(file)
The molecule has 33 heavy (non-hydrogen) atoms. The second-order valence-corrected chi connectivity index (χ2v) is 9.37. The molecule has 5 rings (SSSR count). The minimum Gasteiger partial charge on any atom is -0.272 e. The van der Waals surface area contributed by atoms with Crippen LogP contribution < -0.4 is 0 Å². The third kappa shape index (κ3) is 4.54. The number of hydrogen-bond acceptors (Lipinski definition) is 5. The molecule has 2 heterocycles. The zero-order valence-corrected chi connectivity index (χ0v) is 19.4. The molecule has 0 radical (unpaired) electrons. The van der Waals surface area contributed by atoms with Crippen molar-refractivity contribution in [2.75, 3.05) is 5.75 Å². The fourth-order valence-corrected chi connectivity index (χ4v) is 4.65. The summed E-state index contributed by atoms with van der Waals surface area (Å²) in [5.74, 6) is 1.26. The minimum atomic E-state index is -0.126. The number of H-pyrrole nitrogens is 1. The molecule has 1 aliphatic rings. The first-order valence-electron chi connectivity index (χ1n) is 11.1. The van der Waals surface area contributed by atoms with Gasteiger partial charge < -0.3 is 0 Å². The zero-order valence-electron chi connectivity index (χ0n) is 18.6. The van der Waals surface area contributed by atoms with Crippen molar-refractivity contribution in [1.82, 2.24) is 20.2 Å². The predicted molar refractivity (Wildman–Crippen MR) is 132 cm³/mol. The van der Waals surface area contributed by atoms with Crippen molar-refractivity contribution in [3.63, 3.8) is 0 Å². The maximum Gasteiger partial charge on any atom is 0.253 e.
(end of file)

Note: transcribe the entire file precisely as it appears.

The molecule has 33 heavy (non-hydrogen) atoms. The second-order valence-corrected chi connectivity index (χ2v) is 9.37. The molecule has 5 rings (SSSR count). The minimum Gasteiger partial charge on any atom is -0.272 e. The van der Waals surface area contributed by atoms with Crippen LogP contribution < -0.4 is 0 Å². The third kappa shape index (κ3) is 4.54. The number of hydrogen-bond acceptors (Lipinski definition) is 5. The molecule has 2 heterocycles. The zero-order valence-corrected chi connectivity index (χ0v) is 19.4. The molecule has 0 radical (unpaired) electrons. The van der Waals surface area contributed by atoms with Crippen molar-refractivity contribution in [2.75, 3.05) is 5.75 Å². The fourth-order valence-corrected chi connectivity index (χ4v) is 4.65. The summed E-state index contributed by atoms with van der Waals surface area (Å²) in [5.74, 6) is 1.26. The minimum atomic E-state index is -0.126. The number of H-pyrrole nitrogens is 1. The molecule has 1 aliphatic rings. The first-order valence-electron chi connectivity index (χ1n) is 11.1. The van der Waals surface area contributed by atoms with Gasteiger partial charge < -0.3 is 0 Å². The zero-order valence-electron chi connectivity index (χ0n) is 18.6. The van der Waals surface area contributed by atoms with Crippen molar-refractivity contribution in [1.82, 2.24) is 20.2 Å². The predicted molar refractivity (Wildman–Crippen MR) is 132 cm³/mol. The van der Waals surface area contributed by atoms with Crippen molar-refractivity contribution in [3.63, 3.8) is 0 Å². The maximum Gasteiger partial charge on any atom is 0.253 e.